Barbera: A Wine That Doesn't Get the Respect it Deserves


Several years ago, while visiting northern California, I was served a glass of red wine from Amador County that made me do a double-take.  When I asked what is was, I was told but the varietal didn't mean anything to me. I ended up having another glass and again asking about it, but it just wasn't a varietal that I'd heard of before that point in time.  Finally, I asked one more time what I was being served and was told it was a Barbera. I had never heard of it, but I knew I really liked it.

Excited by learning about this varietal, I returned home from my trip and, at my first opportunity, headed out to a nicer wine seller in search of a Barbera. I looked up and down the aisles but wasn't able to find the Barbera.  There was a very knowable wine guy at the store, but he was busy helping another customer with a wine selection and talking extensively to the customer about the wines they were interested in purchasing. This was definitely the guy I wanted to talk to, knowing he'd help me find a great Barbera. After waiting for quite some time, the wine guy became available and it was my turn to have a conversation with him. I walked right up and asked "Do have any Barbera wine that you'd recommend?"  After a bit of an awkward pause, he uttered one word; "No."  I was somewhat put on my heals but asked if he sold any Barbera wine. Again, the one-word answer was "No."  I thanked him politely and walked away. Had I said something wrong?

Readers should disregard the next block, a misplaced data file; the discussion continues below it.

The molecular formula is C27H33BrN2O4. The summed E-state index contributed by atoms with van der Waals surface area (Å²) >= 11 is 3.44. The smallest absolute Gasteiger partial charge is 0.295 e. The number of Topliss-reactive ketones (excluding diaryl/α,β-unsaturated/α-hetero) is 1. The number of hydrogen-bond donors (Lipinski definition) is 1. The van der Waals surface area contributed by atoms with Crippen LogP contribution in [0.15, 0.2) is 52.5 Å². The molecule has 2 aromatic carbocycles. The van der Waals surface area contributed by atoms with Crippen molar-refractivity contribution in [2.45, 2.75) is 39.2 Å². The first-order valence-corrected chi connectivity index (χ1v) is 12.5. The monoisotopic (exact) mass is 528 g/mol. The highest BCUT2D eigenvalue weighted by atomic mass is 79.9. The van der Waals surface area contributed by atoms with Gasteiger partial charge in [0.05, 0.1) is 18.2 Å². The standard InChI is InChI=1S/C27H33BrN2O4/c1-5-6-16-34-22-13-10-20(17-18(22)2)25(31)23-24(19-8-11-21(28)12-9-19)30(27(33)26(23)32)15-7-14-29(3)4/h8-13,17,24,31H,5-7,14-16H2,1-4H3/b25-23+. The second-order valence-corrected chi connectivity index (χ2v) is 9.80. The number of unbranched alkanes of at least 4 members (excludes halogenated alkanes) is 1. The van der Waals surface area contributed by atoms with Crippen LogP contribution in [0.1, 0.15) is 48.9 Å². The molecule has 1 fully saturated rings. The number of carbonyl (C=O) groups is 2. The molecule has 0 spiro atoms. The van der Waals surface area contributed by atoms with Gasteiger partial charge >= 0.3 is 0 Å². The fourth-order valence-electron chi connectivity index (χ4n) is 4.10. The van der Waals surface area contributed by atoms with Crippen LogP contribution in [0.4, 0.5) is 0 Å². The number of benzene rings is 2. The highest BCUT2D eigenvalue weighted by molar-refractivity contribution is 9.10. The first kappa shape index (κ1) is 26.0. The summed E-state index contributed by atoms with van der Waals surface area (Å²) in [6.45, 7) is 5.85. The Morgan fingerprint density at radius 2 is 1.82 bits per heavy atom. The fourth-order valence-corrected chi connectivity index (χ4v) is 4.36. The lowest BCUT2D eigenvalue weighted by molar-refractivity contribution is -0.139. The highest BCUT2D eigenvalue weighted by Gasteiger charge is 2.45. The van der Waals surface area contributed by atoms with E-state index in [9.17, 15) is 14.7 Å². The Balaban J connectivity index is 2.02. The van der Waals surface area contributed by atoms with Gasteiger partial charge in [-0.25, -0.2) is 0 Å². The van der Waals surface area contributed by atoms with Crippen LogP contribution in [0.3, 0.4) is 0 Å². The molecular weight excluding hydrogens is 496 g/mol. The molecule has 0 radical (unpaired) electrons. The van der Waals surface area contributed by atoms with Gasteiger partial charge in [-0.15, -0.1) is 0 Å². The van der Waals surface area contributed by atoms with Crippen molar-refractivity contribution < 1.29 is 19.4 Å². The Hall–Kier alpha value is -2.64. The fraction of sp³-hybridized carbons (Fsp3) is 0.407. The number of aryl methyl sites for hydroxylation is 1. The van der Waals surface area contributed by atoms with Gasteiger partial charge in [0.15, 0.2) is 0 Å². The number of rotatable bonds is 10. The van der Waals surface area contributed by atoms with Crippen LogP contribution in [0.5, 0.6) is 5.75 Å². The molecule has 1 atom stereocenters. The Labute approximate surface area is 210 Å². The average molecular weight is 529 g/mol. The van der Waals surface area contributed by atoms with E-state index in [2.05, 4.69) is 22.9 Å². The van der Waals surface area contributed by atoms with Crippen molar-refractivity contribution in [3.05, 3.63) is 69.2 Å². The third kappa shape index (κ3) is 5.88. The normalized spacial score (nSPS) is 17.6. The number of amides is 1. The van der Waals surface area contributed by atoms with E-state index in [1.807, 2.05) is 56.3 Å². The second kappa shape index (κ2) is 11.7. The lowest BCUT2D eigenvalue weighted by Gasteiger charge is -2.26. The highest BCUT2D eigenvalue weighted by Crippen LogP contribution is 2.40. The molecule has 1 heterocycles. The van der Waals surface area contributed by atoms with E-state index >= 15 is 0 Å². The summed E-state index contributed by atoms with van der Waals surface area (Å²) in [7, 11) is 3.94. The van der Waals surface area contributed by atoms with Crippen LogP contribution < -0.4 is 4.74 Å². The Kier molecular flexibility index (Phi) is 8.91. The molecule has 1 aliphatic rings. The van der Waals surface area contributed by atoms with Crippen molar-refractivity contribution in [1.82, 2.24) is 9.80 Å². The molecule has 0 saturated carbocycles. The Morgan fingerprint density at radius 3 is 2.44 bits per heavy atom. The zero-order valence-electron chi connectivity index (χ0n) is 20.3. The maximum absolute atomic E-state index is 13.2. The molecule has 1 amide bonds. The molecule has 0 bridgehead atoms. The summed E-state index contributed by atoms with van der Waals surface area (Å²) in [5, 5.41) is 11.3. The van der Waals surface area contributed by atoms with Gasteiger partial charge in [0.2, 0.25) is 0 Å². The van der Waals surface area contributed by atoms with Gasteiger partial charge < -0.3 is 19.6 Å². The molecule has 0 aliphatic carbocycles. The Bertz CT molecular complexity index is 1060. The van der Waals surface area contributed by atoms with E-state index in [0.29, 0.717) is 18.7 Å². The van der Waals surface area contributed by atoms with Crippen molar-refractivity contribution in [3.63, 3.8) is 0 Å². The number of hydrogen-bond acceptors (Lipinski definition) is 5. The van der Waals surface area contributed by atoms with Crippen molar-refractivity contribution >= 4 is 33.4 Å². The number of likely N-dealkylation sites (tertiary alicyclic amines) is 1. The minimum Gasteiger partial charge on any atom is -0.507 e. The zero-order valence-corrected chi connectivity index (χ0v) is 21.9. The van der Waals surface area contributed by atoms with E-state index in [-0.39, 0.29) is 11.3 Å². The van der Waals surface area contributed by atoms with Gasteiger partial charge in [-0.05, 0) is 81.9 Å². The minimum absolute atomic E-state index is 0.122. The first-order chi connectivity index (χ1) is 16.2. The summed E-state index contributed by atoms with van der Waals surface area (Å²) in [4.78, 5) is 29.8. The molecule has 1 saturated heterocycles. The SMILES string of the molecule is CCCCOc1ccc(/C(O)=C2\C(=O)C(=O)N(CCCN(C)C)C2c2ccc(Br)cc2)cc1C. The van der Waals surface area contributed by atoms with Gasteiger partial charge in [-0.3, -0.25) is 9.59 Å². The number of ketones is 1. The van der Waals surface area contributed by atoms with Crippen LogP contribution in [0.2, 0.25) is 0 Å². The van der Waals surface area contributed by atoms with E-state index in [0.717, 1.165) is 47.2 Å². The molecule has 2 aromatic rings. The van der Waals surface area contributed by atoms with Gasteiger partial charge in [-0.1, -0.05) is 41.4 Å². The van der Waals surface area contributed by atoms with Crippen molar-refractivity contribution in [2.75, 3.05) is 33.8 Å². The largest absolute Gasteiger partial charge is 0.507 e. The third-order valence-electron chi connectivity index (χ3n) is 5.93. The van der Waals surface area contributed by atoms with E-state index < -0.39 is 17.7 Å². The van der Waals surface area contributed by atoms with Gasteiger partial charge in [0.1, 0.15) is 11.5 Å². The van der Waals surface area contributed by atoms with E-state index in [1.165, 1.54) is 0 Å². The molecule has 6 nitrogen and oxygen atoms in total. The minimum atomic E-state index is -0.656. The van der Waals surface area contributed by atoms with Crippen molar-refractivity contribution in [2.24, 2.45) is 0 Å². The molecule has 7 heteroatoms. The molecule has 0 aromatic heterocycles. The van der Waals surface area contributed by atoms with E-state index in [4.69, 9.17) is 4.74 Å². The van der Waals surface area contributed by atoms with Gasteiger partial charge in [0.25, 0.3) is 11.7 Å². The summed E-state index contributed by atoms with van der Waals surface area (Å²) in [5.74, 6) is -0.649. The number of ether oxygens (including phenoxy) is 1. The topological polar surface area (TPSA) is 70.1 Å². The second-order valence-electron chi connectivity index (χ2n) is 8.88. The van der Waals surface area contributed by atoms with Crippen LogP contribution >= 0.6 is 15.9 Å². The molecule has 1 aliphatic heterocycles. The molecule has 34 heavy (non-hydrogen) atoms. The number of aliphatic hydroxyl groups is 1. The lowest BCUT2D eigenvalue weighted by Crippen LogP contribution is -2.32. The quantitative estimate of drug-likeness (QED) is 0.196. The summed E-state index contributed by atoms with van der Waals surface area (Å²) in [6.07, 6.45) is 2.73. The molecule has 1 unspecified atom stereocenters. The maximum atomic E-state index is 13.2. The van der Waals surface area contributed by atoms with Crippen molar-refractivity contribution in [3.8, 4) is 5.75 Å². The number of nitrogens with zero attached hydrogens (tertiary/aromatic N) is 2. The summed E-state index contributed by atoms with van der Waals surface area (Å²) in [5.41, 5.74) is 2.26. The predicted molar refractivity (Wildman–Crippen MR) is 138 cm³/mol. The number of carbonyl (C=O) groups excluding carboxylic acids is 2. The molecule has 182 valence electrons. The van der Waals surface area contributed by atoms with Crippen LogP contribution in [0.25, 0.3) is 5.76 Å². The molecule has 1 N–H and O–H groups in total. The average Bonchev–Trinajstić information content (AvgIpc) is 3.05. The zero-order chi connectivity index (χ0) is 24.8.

Well, it turns out that Barbera has been widely planted in California for a long time, but in the past, it was solely used as a blending component in mass-produced jug wines. Hence, it hasn't had a very good reputation as a varietal and still doesn't seem to get the respect it deserves. 

But, all that changed with the Barbera planting in the Amador and El Dorado Counties in the Sierra Foothills of California. Today, they continue to produce nice Barbera varietal wines.  They are not widely distributed, so they are still hard to find.

So, if you haven't ever heard of, or tried, a Barbera varietal, keep your eyes out for one. And, if you are so lucky as to come across one from the Sierra Foothills of California or from anywhere, give it a try. You're likely to be surprised by this wonderful medium to full-bodied wine with great dark fruit flavors of blackberry, black cherry, and plum, And, when aged in oak, it also develops even richer full-bodied fruit flavors with a hint of chocolate.

There is another wine region of the world that produces nice Barbera. And, we'll explore that region next time. Until then, Cheers!